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Optical Coherence Tomography (OCT) coronary imaging requires displacement of the red blood cells from the vessel lumen during image acquisition. This is usually accomplished using radiographic contrast, which is costly and carries risk for contrast nephropathy. Low molecular weight dextran has low cost and is safe in low volumes (< 1,000 mL). In the present study, we compared dextran with contrast for coronary OCT imaging.
Twenty–eight vessels in 15 patients were sequentially imaged using manual injection of radiographic contrast (iodixanol, GE Healthcare, Princeton, New Jersey) and dextran. OCT images were analyzed at 1 mm intervals to determine the clarity of imaging (defined as a visible lumen boarder > 270°) and to measure the lumen area.
A total of 1,962 cross–sections (981 obtained using contrast and 981 obtained using dextran) were analyzed. The injected volume of iodixanol and dextran per imaging run was 13.2±2.27 ml and 18.1±2.60 ml, respectively (P < 0.001). There were no complications related to contrast or dextran administration or to OCT imaging. Clear image segments were observed in 96.7 % vs 96.6% of the cross–sections obtained with contrast and dextran, respectively (P = 0.91). The mean lumen areas were also similar: 6.86±2.10 mm2with iodixanol and 6.55±1.95 mm2with dextran (P = 0.58; correlation coefficient 0.96; 95% confidence interval, 0.92 to 0.98).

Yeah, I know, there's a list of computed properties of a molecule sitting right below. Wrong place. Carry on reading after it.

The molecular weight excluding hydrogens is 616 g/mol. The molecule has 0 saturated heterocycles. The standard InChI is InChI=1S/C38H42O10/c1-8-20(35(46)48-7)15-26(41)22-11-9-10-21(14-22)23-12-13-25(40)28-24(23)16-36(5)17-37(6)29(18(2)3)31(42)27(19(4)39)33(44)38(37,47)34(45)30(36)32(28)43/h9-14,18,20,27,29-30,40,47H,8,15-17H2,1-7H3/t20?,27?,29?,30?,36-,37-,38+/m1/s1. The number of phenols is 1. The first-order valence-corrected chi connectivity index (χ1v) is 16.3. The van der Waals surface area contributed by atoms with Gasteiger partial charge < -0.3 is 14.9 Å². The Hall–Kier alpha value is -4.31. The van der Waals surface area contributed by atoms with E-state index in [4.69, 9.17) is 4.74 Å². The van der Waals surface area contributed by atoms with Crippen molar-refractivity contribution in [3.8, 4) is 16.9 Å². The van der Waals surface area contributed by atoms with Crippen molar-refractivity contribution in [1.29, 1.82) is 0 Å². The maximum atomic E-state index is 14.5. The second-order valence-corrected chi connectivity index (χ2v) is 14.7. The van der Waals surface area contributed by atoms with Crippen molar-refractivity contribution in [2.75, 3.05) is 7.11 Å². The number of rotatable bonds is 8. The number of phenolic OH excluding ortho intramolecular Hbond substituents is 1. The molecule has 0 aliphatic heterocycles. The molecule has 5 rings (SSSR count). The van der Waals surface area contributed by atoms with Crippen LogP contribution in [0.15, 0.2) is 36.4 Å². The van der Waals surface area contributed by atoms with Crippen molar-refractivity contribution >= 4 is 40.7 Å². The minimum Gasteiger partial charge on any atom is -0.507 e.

The image quality and measurements during OCT image acquisition are similar for dextran and contrast. Dextran could be used instead of contrast for OCT imaging, especially in patients in whom contrast load minimization is desired.
Poster Sessions, Expo North
Sunday, March 10, 2013, 9:45 a.m.–10:30 a.m.
Session Title: Intravascular Imaging: IVUS and OCT
Abstract Category: 38. TCT@ACC–i2: Intravascular Imaging and Physiology
Presentation Number: 2108–239
- 2013 American College of Cardiology Foundation